Diebenkorn Gets Warm Welcome in L.A. Show
(Originally published in The Santa Barbara News and Review, Circa 1977)

RD Image.jpg (25484 bytes)
"Figure on the Porch" uses traditional compositional
devices to force the viewerís eye across the canvas.

 

By Dan Gheno

The body heat was almost overwhelming. But over 350 people stood firm in the cramped gallery space waiting for the senior curator of modern art at the Los Angeles County Art Museum, Maurice Tuchman, to give a special lecture on the Richard Diebenkorn retrospective, in place through Sept. 25.

In contrast to the cool reception Diebenkornís work receives on the East Coast, 1200 people visited the showing on opening day. Tuchman, who had expected an informal crowd of about 30 or 35 people for his talk, explained that Diebenkorn nearly found acceptance back east with his early abstract expressionistic paintings.

But, said Tuchman, "Diebenkorn was shrewd about knowing when to leave town." Rather than allowing himself to fall prey to commercially tempting "formula thinking," he moved into representational imagery in 1955. When he felt that complacency was setting back in again in 1967, Diebenkorn returned again to a personal mode of abstraction.

In California, heís probably best known for the newer abstractions he calls the "Ocean Park" series, numbered from one to 94. These are immense canvases, some twice the height of a human, and impressive if only for the amount of energy needed to swing a stroke across the entire length of the picture. The colors are saturated with white paint, duplicating the sunny, bleached landscape outside Diebenkornís Santa Monica studio window.

Itís helpful to compare the realistic drawings of his window view with his finished paintings. In the sharply angled roofs that swing into the distance with a staggered motion, one can see the pyramid shapes in his Ocean Park series. They seem to stack up one on top of another, melodically leading the eye toward one end of the canvas, only to be snapped back to the other side by yet another geometric element.

Diebenkornís "trick" is not to lure you with representational empathetic imagery. He holds our eyes to the canvas with arbitrary design elements that are as old as art itself. We are usually led into the canvas by wild, often subliminal diagonals which guide our eyes through the other, more sedate, interlocking shapes. He maximizes the use of repetition, to make our eyes jump to and from the familiar, while passing through the unfamiliar.

"I have always been a landscape artist," said Diebenkorn, who uses traditional landscape elements to give "organic" structure to the formal, clinical elements of his abstractions. Now, as in his early work, he tends to compress the smaller, more complex shapes near the top, while freeing the lower canvas for larger, more ponderous shapes.

The psychological effects of gravity make it difficult for us to accept a large shape thatís too high on the canvas. Our unconscious awareness of landscape perspective makes large objects seem acceptably small near the top of our visual field. Thatís why large shapes, placed high, seem disproportionate and too dominant.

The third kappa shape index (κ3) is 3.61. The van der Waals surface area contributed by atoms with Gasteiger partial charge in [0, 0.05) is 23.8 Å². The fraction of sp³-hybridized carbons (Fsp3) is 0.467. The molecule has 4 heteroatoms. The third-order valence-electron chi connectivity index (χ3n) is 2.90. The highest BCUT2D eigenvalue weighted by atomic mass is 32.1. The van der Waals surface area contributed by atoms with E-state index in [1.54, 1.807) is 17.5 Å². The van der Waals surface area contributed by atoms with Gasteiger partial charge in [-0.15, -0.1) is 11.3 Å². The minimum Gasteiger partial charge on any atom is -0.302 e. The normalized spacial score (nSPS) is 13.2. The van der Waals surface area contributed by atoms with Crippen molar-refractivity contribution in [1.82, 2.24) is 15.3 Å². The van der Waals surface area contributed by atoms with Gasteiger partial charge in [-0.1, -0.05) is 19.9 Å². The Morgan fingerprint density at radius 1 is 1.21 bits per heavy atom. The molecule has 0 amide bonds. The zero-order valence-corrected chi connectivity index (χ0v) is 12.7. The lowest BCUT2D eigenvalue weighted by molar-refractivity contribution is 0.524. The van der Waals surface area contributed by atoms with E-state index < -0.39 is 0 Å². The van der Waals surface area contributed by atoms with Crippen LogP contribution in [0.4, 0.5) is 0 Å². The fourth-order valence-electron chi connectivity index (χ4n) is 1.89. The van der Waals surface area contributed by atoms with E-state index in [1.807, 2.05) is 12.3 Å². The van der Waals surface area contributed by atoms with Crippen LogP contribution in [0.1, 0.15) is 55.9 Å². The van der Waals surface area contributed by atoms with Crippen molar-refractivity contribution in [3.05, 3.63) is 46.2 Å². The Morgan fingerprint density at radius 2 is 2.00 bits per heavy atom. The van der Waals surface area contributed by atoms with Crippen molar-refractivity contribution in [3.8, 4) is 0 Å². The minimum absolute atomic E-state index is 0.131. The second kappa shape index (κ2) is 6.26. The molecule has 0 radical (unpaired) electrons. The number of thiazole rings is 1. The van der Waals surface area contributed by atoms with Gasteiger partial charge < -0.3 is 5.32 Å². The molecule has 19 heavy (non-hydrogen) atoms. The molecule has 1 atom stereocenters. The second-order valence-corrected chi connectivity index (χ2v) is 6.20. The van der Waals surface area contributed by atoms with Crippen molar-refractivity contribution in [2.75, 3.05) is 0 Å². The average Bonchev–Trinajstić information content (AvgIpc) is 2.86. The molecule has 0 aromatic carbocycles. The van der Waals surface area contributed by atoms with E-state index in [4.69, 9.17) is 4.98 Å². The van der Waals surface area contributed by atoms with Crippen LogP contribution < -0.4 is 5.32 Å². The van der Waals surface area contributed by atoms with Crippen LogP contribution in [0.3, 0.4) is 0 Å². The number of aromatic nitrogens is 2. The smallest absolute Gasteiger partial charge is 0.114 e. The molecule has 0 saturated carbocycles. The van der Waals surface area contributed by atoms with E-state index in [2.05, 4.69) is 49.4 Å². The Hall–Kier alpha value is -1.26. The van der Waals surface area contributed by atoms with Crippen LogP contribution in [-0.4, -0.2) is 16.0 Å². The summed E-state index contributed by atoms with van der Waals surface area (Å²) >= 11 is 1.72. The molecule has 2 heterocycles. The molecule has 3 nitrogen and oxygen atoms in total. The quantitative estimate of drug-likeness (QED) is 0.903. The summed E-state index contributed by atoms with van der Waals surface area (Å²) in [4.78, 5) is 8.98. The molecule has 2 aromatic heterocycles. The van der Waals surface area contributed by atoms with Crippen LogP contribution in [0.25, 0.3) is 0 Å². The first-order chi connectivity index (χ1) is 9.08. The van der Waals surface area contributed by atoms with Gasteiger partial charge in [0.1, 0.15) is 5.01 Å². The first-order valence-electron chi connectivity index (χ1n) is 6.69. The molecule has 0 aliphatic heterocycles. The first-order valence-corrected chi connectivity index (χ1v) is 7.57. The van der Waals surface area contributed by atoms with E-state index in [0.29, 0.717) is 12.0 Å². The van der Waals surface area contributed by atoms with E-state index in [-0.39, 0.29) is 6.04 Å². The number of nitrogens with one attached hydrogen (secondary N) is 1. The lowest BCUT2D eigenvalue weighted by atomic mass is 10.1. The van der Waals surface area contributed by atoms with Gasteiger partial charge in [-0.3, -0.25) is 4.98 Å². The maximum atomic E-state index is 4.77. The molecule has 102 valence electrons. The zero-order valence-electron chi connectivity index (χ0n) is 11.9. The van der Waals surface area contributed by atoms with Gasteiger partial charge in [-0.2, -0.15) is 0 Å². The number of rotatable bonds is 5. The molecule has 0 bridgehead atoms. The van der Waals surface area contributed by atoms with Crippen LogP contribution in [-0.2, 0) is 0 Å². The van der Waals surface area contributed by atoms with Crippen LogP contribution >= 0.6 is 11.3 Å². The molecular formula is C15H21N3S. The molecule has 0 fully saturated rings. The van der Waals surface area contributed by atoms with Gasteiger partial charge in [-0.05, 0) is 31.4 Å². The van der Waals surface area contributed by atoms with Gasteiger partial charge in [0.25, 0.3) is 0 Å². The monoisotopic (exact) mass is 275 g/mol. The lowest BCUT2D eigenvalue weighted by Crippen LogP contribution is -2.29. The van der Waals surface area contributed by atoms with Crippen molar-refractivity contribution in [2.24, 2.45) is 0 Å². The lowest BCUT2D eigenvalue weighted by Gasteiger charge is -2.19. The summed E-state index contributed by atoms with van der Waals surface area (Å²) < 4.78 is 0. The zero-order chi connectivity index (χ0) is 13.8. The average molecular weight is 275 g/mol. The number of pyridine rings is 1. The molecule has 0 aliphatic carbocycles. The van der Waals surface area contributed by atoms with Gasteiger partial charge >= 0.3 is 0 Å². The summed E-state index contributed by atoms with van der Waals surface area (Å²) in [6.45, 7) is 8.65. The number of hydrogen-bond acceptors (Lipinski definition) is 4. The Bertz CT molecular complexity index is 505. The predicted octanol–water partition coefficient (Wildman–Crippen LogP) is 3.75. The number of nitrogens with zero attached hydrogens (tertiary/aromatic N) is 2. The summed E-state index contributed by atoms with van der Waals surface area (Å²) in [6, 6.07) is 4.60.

Giving equal importance to all sides of the canvas, as Diebenkorn does, is a special interest of modern day art, as evidenced by the minimalists, who seek to simplify or dc-emphasize imagery so the flatness and the integrity of the canvas are reaffirmed. Unfairly, Diebenkorn has been ostracized from this school, but when we reduce his complex color statements to black and white, as in the catalogue repros, the linear articulations come to the fore, isolating his shapes in outlines, like formless puzzle pieces.

Although Diebenkornís pictures seem to disappear in reproduction, his original paintings are not so unimaginatively clinical. They have a continuity of universal, human experience we can all -enjoy, as best seen in his figurative paintings.

"Itís as though Dick has absorbed the entirety of all visual history." said Tuchman. In ĎFigure on Porch,í we see a great influence from Edward Hopper, placing a solitary figure within a big, barren landscape. The woman is anonymous, merely a part of the total design, as we often see in Matisseís work, which Diebenkorn greatly admires and frequently studies. In kindred with Cezanne, the general thrust of the composition leads us into a collision course with the frame that defines the flat reality of the canvas.

In Diebenkorn, I see the assimilation of countless unrelated, past artists in constant dialogue within his mind. Painting is not a sequential process for Richard Diebenkorn, with one idea following another. Rather, itís simultaneous, with one idea feeding off another, an expanding, contracting process.

His painting is really no more than a mirror of this dialogue. He always signs his work "R.D.," a self-effacing practice which shows the importance he places on process over the product. This, more than his hatred of trends, separates him from the commercial art centers of the east.

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